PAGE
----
The second phase gave birth to a social referential group and communication with decision-making social figures to function as a deterrent in the absence of the law. Nonetheless, the group was not that lucky, for some of the people were holding tight to the role of the government in relation to this planned action and were lacking belief in the committees’ ability at shouldering it.
Enab Baladi was familiarized with the committee’s admission application. The applicants must answer questions covering the following range of topics: Endorsing the culture of difference, protecting public possessions, supporting ethical values, national unity, and the readiness to help internally displaced persons, among others.
Interviewed by Enab Baladi, an man displaced with other 35 family members within the first wave towards Sweida in June 2012, said that he was surprised by the people’s reception, especially since they were afraid of heading to Shahba as it was yet controlled by the Syrian regime which caused their suffering in the first place.
People’s Trust is a License
One of the organization’s early volunteers explained to Enab Baladi how the “My Home is Your Home” campaign’s members were divided into several committees: One group was responsible for welcoming the people, organizing their affairs and helping them find houses; another was turned into the finance committee, which was designated for fundraising; there is also the medical committee, consisting of 40 volunteer doctors, offering free medications, obtained through civil donations.
The accommodation capacity, at the start, amounted to 350 families, rocketing to 1200 families in the following three months, thus amplifying the difficulties. This called for the Syrian Red Crescent to intervene back then, limiting the organization’s action to providing food baskets on the families’ arrival, in addition to milk and bread which are constant offerings.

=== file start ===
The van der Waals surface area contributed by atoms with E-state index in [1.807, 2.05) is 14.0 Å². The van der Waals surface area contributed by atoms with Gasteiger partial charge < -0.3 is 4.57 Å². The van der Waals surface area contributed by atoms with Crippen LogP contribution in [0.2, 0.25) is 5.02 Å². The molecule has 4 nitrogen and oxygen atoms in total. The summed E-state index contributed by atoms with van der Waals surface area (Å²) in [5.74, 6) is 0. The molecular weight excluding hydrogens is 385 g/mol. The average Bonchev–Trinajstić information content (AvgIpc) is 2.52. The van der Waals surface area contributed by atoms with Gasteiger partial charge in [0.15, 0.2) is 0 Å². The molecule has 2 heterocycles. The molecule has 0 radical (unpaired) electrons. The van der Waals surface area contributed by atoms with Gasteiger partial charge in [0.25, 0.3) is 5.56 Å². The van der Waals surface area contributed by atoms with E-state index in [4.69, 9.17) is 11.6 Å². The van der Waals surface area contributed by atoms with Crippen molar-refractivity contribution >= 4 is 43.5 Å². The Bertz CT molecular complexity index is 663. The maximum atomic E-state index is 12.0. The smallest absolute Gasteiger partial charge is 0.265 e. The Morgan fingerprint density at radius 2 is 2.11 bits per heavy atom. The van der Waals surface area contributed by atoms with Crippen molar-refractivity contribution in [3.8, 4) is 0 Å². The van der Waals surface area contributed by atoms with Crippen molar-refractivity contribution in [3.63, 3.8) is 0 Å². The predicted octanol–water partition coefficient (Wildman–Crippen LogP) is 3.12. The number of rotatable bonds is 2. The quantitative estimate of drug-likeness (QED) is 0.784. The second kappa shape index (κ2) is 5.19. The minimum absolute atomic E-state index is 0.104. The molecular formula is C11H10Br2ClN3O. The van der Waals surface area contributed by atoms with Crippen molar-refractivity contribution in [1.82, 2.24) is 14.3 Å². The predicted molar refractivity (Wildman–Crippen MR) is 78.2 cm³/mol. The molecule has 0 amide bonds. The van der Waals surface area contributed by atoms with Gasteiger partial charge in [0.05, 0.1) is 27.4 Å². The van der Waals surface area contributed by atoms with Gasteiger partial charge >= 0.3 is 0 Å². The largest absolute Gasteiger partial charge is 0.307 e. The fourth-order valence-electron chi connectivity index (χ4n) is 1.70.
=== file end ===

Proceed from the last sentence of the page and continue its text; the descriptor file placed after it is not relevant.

“After this, we started thinking of taking the work into different directions. We collected donations from the people and launched a project for children school dropouts. We targeted 45 children, IDPs and from the local community, with the aim at integrating them for four months. This was executed in 2014 and 2015,” the volunteer added.
Today the organization is working on granting 41 university students financial grants, which cover 10 months by an amount of 20 to 25 Syrian pounds (the dollar equals 550 Syrian pounds on average). This idea was a success and spread in the neighboring villages, for there are two groups in the towns of Mardak and al-Shabki, in addition to a third in Sweida, which have all followed suit.
Keen on transparency, the organization issues periodical financial reports on the goals it has achieved, and the money paid in the process.
Security Intrusion All Present
Speaking of the regime’s security intervention, Salem said that the security investigation used to end with the security forces checking the financial reports, which prove that the sources of funding are completely civil.
Despite this, the organization’s workers are banned from traveling and are always referred to security headquarters for investigation. But still, the team cannot find in the Syrian law a space that might help to license the organization as a civil society one, Salem said.